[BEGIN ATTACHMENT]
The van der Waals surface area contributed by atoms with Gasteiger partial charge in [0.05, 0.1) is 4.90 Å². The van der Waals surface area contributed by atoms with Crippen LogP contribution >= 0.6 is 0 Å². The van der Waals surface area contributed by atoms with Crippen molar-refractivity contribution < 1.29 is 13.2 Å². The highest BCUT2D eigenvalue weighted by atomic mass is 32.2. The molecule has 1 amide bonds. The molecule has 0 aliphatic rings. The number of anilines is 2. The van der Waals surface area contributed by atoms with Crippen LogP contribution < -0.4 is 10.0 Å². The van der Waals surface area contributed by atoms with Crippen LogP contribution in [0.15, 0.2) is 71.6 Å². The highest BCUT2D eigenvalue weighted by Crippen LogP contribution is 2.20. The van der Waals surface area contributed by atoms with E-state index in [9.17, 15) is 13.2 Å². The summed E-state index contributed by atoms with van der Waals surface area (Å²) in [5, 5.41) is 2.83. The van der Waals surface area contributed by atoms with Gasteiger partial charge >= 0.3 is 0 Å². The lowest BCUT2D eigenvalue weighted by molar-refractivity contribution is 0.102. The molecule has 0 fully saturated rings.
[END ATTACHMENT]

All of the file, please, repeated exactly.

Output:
The van der Waals surface area contributed by atoms with Gasteiger partial charge in [0.05, 0.1) is 4.90 Å². The van der Waals surface area contributed by atoms with Crippen LogP contribution >= 0.6 is 0 Å². The van der Waals surface area contributed by atoms with Crippen molar-refractivity contribution < 1.29 is 13.2 Å². The highest BCUT2D eigenvalue weighted by atomic mass is 32.2. The molecule has 1 amide bonds. The molecule has 0 aliphatic rings. The number of anilines is 2. The van der Waals surface area contributed by atoms with Crippen LogP contribution < -0.4 is 10.0 Å². The van der Waals surface area contributed by atoms with Crippen LogP contribution in [0.15, 0.2) is 71.6 Å². The highest BCUT2D eigenvalue weighted by Crippen LogP contribution is 2.20. The van der Waals surface area contributed by atoms with E-state index in [9.17, 15) is 13.2 Å². The summed E-state index contributed by atoms with van der Waals surface area (Å²) in [5, 5.41) is 2.83. The van der Waals surface area contributed by atoms with Gasteiger partial charge >= 0.3 is 0 Å². The lowest BCUT2D eigenvalue weighted by molar-refractivity contribution is 0.102. The molecule has 0 fully saturated rings.